(Bloomberg) -- Molson Coors Beverage Co. is investing in hard-seltzer production and planning to take alcoholic Topo Chico nationwide despite a sharp downturn in demand for a category that was one of the hottest earlier in the pandemic.

The company, which has actually been growing its share of the category, will expand distribution of Topo Chico Hard Seltzer to all 50 U.S. states starting in January, up from 16 markets currently, according to spokesman Marty Maloney. The drink, an alcoholic take on the Mexican seltzer brand, was introduced in the U.S. earlier this year through a partnership with Coca-Cola Co.

Separately, Molson Coors will invest about $40 million in new equipment to automate production of seltzer variety packs at its brewery in Fort Worth, Texas, according to a person familiar with the plans. It expects the new capacity to be operational in late 2022.

The moves come amid a slump in the $4.2 billion market for hard seltzer in the U.S. after strong growth last year. Boston Beer Co. last week withdrew its 2021 guidance due to a faster-than-expected decline in seltzer demand, while Molson Coors itself recently killed its Coors seltzer brand in the U.S. less than a year after introducing it.

Read more: America’s Taste for Hard Seltzer Is Suddenly Starting to Wane

Overall there were “accelerating declines in hard seltzer” over the last weeks of the summer, according to Cowen analyst Vivien Azer. She pointed to recent Nielsen data showing that after a period of sustained growth, the category turned negative in August, with a 3.6% decline in the last two weeks from a year ago.

Not all brands are being hit the same way, however. In the four weeks ended Aug. 28, seltzer giant Mark Anthony Group, which makes White Claw, saw its share slip 6.7 percentage points to about 43% of the market from a year ago, according to Nielsen data cited in a recent report from Morgan Stanley. That has allowed smaller brands to grow, including those from Molson Coors, which roughly doubled its market share in that period to about 6%.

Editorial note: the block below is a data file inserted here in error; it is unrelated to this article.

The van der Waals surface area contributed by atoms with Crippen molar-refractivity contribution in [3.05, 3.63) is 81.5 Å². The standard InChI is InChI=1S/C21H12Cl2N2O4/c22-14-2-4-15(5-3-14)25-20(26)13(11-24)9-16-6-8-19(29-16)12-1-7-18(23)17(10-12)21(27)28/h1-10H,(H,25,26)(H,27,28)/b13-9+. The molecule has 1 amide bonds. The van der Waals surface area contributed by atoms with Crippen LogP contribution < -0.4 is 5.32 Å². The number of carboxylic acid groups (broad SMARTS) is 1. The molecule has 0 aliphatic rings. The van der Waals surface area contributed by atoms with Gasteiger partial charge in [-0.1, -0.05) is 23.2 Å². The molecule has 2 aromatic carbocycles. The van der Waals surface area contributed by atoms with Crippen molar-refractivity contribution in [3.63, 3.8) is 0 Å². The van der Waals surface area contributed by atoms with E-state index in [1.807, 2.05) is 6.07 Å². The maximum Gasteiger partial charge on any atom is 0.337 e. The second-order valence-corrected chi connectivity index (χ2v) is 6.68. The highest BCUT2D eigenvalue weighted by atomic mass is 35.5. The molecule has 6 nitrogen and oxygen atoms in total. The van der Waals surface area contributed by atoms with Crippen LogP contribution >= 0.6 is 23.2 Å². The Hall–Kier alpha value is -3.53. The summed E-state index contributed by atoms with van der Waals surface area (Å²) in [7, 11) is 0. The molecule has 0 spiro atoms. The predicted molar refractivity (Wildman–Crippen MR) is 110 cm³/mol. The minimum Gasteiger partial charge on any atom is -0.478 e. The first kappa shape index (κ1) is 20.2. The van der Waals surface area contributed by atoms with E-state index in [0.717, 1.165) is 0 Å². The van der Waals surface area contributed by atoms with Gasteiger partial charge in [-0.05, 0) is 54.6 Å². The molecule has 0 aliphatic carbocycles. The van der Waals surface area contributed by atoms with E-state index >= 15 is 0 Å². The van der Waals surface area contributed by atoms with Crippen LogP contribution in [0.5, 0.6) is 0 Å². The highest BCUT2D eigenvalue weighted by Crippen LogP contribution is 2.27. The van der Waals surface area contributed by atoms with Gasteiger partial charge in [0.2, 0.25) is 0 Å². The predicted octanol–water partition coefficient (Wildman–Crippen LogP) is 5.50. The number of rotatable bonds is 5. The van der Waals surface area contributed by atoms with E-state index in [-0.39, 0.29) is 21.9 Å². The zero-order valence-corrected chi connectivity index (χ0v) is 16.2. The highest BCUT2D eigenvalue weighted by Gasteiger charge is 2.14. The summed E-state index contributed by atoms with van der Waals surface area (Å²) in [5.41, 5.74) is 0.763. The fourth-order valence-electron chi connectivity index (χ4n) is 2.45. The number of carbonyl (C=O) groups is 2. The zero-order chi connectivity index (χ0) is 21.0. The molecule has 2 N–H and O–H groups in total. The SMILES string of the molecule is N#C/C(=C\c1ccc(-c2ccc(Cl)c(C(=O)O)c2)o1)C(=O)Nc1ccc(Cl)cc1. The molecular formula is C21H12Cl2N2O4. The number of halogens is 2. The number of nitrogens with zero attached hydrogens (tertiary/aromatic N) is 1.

Molson Coor’s recent decision to discontinue its Coors seltzer line was in part to refocus on brands with better consumer traction, including Topo Chico and Vizzy.

The company has been investing consistently in the category, expanding its U.S. production capacity by approximately 400% last year. This year, it quadrupled Canadian seltzer production and invested nearly $35 million in a hard seltzer canning line and other upgrades at the Burton-upon-Trent brewery in the U.K., moves to help it maintain the recent growth.

“We’ve gained share week over week through this year,” Molson Chief Executive Officer Gavin Hattersley said of the category during a September presentation at a Barclays consumer conference. “We’re very excited about our seltzer portfolio, not only in the United States but also overseas and in Canada.”

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